About this sample
About this sample
Words: 446 |
3 min read
Published: Jan 21, 2020
Words: 446|Page: 1|3 min read
To this day, Pripyat resembles a ghost town, an eerie landscape that holds a plethora of artefacts from the daily lives of displaced residents. At the time of the disaster, due to the previously discussed poor handling of the situation, citizens were told they would only be displaced from their homes for three days, leaving behind the belongings and signs of their lives there.
The ‘exclusion zone’ is a 30km area around reactor 4 that prohibits long term access, only allowing short term access for tourists. Return to habitation in the area may not take place for some 3000 to 20,000 years. Birth defects and cancers as a result of the radiation still affect people in Russia, Ukraine and Belarus. Greenpeace conducted a study of the incident in 2016 declaring that; “Never in human history has such a large quantity of long lived radioisotopes been released into the environment by a single event” (Greenpeace, 2016). New Safe Confinement Shelter The ‘New Safe Confinement Shelter’ is a large steel structure designed to enclose the remains of reactor 4 to limit the amount of radiation still being release into the air. This shelter also prohibits particles from travelling and further contamination.
The shelter is currently under construction, spanning 260m x 165m. The shelter is also aimed at eventually disassembling the reactor and the internal “sarcophagus” that was built immediately after the accident for the same purpose, although much smaller and a “quick-fix” project at the time. The shelter is on track to be completed at the end of this year (2018). Wildlife & Ecosystems “When humans are removed, nature flourishes” (Jim Smith, Portsmouth University), this sets the scene for the current ecological climate of the town of Pripyat. Scientists are facilitating new research around the effect of radiation on wildlife and plant systems. Wild boar, deer, elk and wolves have been spotted and filmed roaming the dense vegetation in Pripyat, proposing new findings that the effects of radiation may not be as detrimental for animals as they are for humans.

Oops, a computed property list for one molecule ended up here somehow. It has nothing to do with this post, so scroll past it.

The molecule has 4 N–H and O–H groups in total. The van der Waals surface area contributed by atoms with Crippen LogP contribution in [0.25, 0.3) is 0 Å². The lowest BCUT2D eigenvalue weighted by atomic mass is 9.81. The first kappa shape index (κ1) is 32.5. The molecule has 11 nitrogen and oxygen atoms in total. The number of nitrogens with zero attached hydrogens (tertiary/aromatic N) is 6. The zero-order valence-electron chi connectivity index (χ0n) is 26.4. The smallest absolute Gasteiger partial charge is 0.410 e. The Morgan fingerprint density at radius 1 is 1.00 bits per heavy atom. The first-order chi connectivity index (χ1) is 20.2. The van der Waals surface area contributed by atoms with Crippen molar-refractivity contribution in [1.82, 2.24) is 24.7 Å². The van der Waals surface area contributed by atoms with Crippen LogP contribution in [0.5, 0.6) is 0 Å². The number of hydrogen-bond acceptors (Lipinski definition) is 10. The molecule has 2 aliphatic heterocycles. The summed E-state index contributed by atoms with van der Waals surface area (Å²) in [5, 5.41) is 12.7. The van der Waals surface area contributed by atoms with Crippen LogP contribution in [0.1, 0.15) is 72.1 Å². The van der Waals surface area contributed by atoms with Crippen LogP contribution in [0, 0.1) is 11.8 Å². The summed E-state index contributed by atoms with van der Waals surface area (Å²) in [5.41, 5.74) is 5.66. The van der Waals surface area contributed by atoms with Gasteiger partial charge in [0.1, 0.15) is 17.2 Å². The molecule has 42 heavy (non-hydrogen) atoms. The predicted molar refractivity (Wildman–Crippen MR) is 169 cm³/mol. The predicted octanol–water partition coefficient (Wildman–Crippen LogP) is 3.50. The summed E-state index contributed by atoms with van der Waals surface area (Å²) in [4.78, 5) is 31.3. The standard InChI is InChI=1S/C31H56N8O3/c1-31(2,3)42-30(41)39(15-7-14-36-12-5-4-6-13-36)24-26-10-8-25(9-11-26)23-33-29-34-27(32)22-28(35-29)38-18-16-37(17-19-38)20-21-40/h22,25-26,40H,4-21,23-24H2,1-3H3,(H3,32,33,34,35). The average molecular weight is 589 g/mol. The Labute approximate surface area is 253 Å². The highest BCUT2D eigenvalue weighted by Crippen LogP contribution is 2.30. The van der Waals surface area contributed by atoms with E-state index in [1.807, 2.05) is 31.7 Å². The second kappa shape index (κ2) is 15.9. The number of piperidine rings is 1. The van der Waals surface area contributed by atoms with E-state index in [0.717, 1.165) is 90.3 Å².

Although it is still difficult to research this as the levels of radiation in the vegetation areas are extremely high and dangers of radiation are still present to researchers. The ‘Dark Age’ of Tourism A dark fascination with the idea of a modern ghost down propels tourists to visit the historic town of Pripyat all year round for guided tours. The tours cost approximately 115 euros and take tourists along the roads of Pripyat (less radiation here), the danger of short term exposure to radiation for tourists is minimal, although the particles remaining on clothing is a more substantial risk that these “adventurer tourists” are willing to take.
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